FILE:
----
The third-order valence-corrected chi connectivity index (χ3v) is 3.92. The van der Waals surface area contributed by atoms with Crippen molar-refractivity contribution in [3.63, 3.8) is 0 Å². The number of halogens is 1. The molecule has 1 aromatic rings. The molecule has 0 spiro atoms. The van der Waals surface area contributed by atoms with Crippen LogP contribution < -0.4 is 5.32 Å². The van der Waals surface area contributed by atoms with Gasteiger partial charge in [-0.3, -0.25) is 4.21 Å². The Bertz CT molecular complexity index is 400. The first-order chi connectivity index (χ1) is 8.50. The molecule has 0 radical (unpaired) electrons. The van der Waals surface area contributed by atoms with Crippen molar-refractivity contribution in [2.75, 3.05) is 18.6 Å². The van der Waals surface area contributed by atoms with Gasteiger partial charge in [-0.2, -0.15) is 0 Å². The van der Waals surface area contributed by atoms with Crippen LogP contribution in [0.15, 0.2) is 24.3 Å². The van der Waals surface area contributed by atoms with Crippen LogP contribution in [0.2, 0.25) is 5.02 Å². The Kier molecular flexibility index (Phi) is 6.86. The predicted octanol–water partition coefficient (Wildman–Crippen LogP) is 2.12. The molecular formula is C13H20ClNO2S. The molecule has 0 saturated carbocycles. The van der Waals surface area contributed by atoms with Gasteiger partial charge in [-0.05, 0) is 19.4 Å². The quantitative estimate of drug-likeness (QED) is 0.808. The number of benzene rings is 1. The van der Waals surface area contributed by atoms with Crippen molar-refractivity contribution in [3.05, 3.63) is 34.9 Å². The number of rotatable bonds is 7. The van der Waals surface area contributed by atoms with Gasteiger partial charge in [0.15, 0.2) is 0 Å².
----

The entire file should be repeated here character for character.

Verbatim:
The third-order valence-corrected chi connectivity index (χ3v) is 3.92. The van der Waals surface area contributed by atoms with Crippen molar-refractivity contribution in [3.63, 3.8) is 0 Å². The number of halogens is 1. The molecule has 1 aromatic rings. The molecule has 0 spiro atoms. The van der Waals surface area contributed by atoms with Crippen LogP contribution < -0.4 is 5.32 Å². The van der Waals surface area contributed by atoms with Gasteiger partial charge in [-0.3, -0.25) is 4.21 Å². The Bertz CT molecular complexity index is 400. The first-order chi connectivity index (χ1) is 8.50. The molecule has 0 radical (unpaired) electrons. The van der Waals surface area contributed by atoms with Crippen molar-refractivity contribution in [2.75, 3.05) is 18.6 Å². The van der Waals surface area contributed by atoms with Gasteiger partial charge in [-0.2, -0.15) is 0 Å². The van der Waals surface area contributed by atoms with Crippen LogP contribution in [0.15, 0.2) is 24.3 Å². The van der Waals surface area contributed by atoms with Crippen LogP contribution in [0.2, 0.25) is 5.02 Å². The Kier molecular flexibility index (Phi) is 6.86. The predicted octanol–water partition coefficient (Wildman–Crippen LogP) is 2.12. The molecular formula is C13H20ClNO2S. The molecule has 0 saturated carbocycles. The van der Waals surface area contributed by atoms with Gasteiger partial charge in [-0.05, 0) is 19.4 Å². The quantitative estimate of drug-likeness (QED) is 0.808. The number of benzene rings is 1. The van der Waals surface area contributed by atoms with Crippen molar-refractivity contribution in [3.05, 3.63) is 34.9 Å². The number of rotatable bonds is 7. The van der Waals surface area contributed by atoms with Gasteiger partial charge in [0.15, 0.2) is 0 Å².